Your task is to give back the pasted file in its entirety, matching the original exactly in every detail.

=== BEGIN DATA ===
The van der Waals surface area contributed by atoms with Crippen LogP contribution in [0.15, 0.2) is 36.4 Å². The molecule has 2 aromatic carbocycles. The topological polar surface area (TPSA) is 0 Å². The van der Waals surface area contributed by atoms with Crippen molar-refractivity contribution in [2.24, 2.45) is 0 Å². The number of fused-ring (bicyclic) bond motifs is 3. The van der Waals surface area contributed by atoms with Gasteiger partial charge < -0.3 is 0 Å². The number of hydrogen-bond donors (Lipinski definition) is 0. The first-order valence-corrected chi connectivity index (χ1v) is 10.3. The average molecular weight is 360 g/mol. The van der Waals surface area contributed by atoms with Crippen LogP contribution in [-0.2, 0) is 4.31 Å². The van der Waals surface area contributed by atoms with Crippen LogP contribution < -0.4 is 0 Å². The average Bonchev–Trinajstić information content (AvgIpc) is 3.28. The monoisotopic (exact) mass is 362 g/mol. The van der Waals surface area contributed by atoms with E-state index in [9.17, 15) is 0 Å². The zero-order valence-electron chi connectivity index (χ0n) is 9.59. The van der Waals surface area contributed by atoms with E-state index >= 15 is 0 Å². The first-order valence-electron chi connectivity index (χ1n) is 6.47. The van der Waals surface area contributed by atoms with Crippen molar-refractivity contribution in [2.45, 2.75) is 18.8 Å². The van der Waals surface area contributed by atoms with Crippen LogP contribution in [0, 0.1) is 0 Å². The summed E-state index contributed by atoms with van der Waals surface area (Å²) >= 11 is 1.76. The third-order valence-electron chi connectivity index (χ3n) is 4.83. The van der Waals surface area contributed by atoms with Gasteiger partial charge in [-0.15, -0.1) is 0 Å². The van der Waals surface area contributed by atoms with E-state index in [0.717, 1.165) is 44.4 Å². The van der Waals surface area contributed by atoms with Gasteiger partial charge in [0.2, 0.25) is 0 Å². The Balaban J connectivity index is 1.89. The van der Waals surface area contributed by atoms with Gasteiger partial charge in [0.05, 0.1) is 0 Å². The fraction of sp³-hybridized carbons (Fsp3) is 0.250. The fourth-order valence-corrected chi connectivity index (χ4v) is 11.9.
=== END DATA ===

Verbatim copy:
The van der Waals surface area contributed by atoms with Crippen LogP contribution in [0.15, 0.2) is 36.4 Å². The molecule has 2 aromatic carbocycles. The topological polar surface area (TPSA) is 0 Å². The van der Waals surface area contributed by atoms with Crippen molar-refractivity contribution in [2.24, 2.45) is 0 Å². The number of fused-ring (bicyclic) bond motifs is 3. The van der Waals surface area contributed by atoms with Gasteiger partial charge < -0.3 is 0 Å². The number of hydrogen-bond donors (Lipinski definition) is 0. The first-order valence-corrected chi connectivity index (χ1v) is 10.3. The average molecular weight is 360 g/mol. The van der Waals surface area contributed by atoms with Crippen LogP contribution in [-0.2, 0) is 4.31 Å². The van der Waals surface area contributed by atoms with Crippen LogP contribution < -0.4 is 0 Å². The average Bonchev–Trinajstić information content (AvgIpc) is 3.28. The monoisotopic (exact) mass is 362 g/mol. The van der Waals surface area contributed by atoms with E-state index in [9.17, 15) is 0 Å². The zero-order valence-electron chi connectivity index (χ0n) is 9.59. The van der Waals surface area contributed by atoms with E-state index >= 15 is 0 Å². The first-order valence-electron chi connectivity index (χ1n) is 6.47. The van der Waals surface area contributed by atoms with Crippen molar-refractivity contribution in [2.45, 2.75) is 18.8 Å². The van der Waals surface area contributed by atoms with Crippen LogP contribution in [0, 0.1) is 0 Å². The summed E-state index contributed by atoms with van der Waals surface area (Å²) >= 11 is 1.76. The third-order valence-electron chi connectivity index (χ3n) is 4.83. The van der Waals surface area contributed by atoms with Gasteiger partial charge in [-0.15, -0.1) is 0 Å². The van der Waals surface area contributed by atoms with E-state index in [0.717, 1.165) is 44.4 Å². The van der Waals surface area contributed by atoms with Gasteiger partial charge in [0.2, 0.25) is 0 Å². The Balaban J connectivity index is 1.89. The van der Waals surface area contributed by atoms with Gasteiger partial charge in [0.05, 0.1) is 0 Å². The fraction of sp³-hybridized carbons (Fsp3) is 0.250. The fourth-order valence-corrected chi connectivity index (χ4v) is 11.9.